Hey, it’s National Rum Day in the USA. Figgered this was fitting 😉
The first tiki bar was “Don the Beachcomber”, opened in Los Angeles in 1933 by Ernest Gantt (aka “Donn Beach”). Gantt, a Texas native, had left home in 1926 and traveled around the world on his own, scouring many of the islands of the Caribbean and the South Pacific. A former bootlegger during Prohibition he moved to Hollywood in the 1930s.
The bar served a wide variety of exotic rum drinks (including the popular “Sumatra Kula” and “Zombie cocktail”) as well as Cantonese food, and displayed artifacts that Gantt had collected on earlier trips through the tropics.
Gantt devised a menu of exotic rum based cocktails that complemented the theme of his new tropical establishment. Gantt referred to his newly created rum based libations as his “Rum Rhapsodies”. Rum was cheap and readily available in the years after Prohibition, and Gantt had sampled many varieties of it during his travels. Rum came in many varieties; light and dark, aged and unaged, strong, stronger and stronger still, and created layers of nuanced flavours when expertly mixed with each other, and with tropical ingredients like fresh fruit juices, almond, vanilla & cinnamon syrups, and ingredients like absinthe and bitters. Gantt’s new cocktails were innovative, flavourful and sophisticated, and they were an instant hit with his customers.
3/4 oz. fresh lime juice
1/2 oz. grapefruit juice
1 1/2 oz. unsweetened pineapple juice
1/4 oz. Falernum
1 1/4 oz. Puerto Rican gold rum
1 oz. Jamaican dark rum
1 oz. 151 proof Demerara rum
3/4 oz. Maraschino liqueur
1/4 tsp. Grenadine
2 dashes Angostura bitters
6 drops Pernod
Howard Hughes was a regular at the Hollywood Don the Beachcomber: a story persists that Hughes struck and killed a pedestrian one night while driving home after consuming too many Zombies at the bar .
|Original “Don the Beachcomber”
When Gantt was sent to World War II, Don the Beachcomber flourished under his ex-wife’s management, expanding into a chain of 160 restaurants.On his return to the States he opened “Waikiki Beach” in Hawaii which soon became a landmark, and famously featured a myna bird trained to shout “Give me a beer, stupid!”
The other canonical bar is Trader Vic’s, the first of which was created by Victor Bergeron in Oakland, California, in 1936. The quintessential tiki cocktail the “Mai Tai” was concocted at the original Trader Vic’s in 1944.
Bergeron expanded the business to eventually include branches all over the world, as well as marketing cocktail mixes and other products for retail sale. Members of the Bergeron family still have a hand in the operations of at least one branch.
The original Oakland location is gone, but there is still a Trader Vic’s located a few miles away in Emeryville, California.
2 ounces of 17-year old J. Wray & Nephew Rum over shaved ice.
Add juice from one fresh lime.
1/2 ounce Holland DeKuyper Orange Curacao.
1/4 ounce Trader Vic’s Rock Candy Syrup.
1/2 ounce French Garier Orgeat Syrup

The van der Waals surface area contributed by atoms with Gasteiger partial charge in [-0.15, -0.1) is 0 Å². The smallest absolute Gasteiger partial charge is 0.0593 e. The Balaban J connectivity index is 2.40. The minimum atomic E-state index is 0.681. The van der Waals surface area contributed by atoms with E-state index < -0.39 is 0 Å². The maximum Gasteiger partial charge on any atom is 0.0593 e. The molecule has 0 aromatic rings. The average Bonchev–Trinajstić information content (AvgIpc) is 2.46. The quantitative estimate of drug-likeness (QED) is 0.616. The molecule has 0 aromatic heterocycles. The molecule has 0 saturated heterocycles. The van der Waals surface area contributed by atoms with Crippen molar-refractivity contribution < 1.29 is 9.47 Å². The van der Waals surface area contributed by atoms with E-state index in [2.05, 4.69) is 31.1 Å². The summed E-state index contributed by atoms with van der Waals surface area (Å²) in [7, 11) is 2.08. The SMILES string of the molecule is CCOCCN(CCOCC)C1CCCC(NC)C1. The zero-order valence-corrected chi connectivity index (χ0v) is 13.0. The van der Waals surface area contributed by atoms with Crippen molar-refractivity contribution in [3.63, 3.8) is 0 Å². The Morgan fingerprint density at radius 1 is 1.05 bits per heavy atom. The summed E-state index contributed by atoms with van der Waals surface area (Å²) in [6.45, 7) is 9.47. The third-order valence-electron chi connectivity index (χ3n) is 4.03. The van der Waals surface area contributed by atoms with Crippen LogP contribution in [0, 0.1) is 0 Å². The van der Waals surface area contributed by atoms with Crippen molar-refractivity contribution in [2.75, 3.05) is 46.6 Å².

Add a sprig of fresh mint
The mai tai is considered to be the quintessential tiki cocktail. A protracted feud between Donn Beach and Trader Vic erupted when both claimed to have invented it.
|The Original “Trader Vic’s”
Most, if not all, tiki-themed establishments served at least some of their cocktails in ceramic mugs depicting tikis, also known as tiki mugs. The styles and sizes varied widely but generally the signature drink was served in it and it served as a take-home souvenir of the bar. Today the tiki mug is a highly prized find and is considered to be as much a symbol of the Tiki culture as a tiki itself.
|Awesome Tiki Mug Collection
Today, Trader Vic’s is the only major restaurant chain still in operation. However, a new Don The Beachcomber was opened in Huntington Beach, California in 2009—having taken over Sam’s Seafood Restaurant/Kona. Sam’s was also a long lived tiki-themed restaurant that dated back to the 1940s. It was sold in 2007 and the name was changed to Kona for a short period before the current owner of the Don The Beachcomber corporate name took it over. The opening of the Don The Beachcomber in Huntington Beach in 2009 marks the first appearance of the tiki brand eatery on the mainland United States in over 30 years.
The original Tiki bars flourished for about 30 years, but fell out of vogue in the modernist revolution of the ’70s. In the 1990s, the Tiki culture was revived by a new generation of fans and new tiki bars were founded all over the world, often looking to Trader Vic’s and Don the Beachcomber for inspiration. With the resurgence of tiki culture, a resurgence in the interest of the original exotic cocktails has grown as well. Jeff “Beachbum” Berry released several drink books containing the recipes for many of the signature drinks from long lost tiki restaurants and bars, as well as classic tiki cocktails from Trader Vic’s and Don the Beachcombers.
I can’t do a post on Tiki without a nod to Ciral’s House of Tiki, one of my favorite haunts back in Chicago. Sad to hear it closed, but I don’t remember much from my nights there anyway… place was open ’till 4:00 am and I don’t think Ted ever served me a drink that wasn’t at least 50% pure rum.
Ciral’s was located just north of Jimmy’s and the Hyde Park Metra stop on 55th Street. “Neighborhood locals as well as University of Chicago students and professors alike were lured to “The Tiki” for bamboozelment until the wee hours, 5am on Saturday night and 4am all other nights. Friday night was primetime at Ciral’s.”
At night, Ciral’s was easily spotted via its “enormous, brightly multicolored neon “House of Tiki” sign (along with several beer signs) which made it look more like a 50’s diner by day”. I never had enough balls to try the food -usually showed up late and the clientele after midnight mostly consisted of crackheads and hookers drinking draft beer- but I heard it wasn’t bad if you got in early.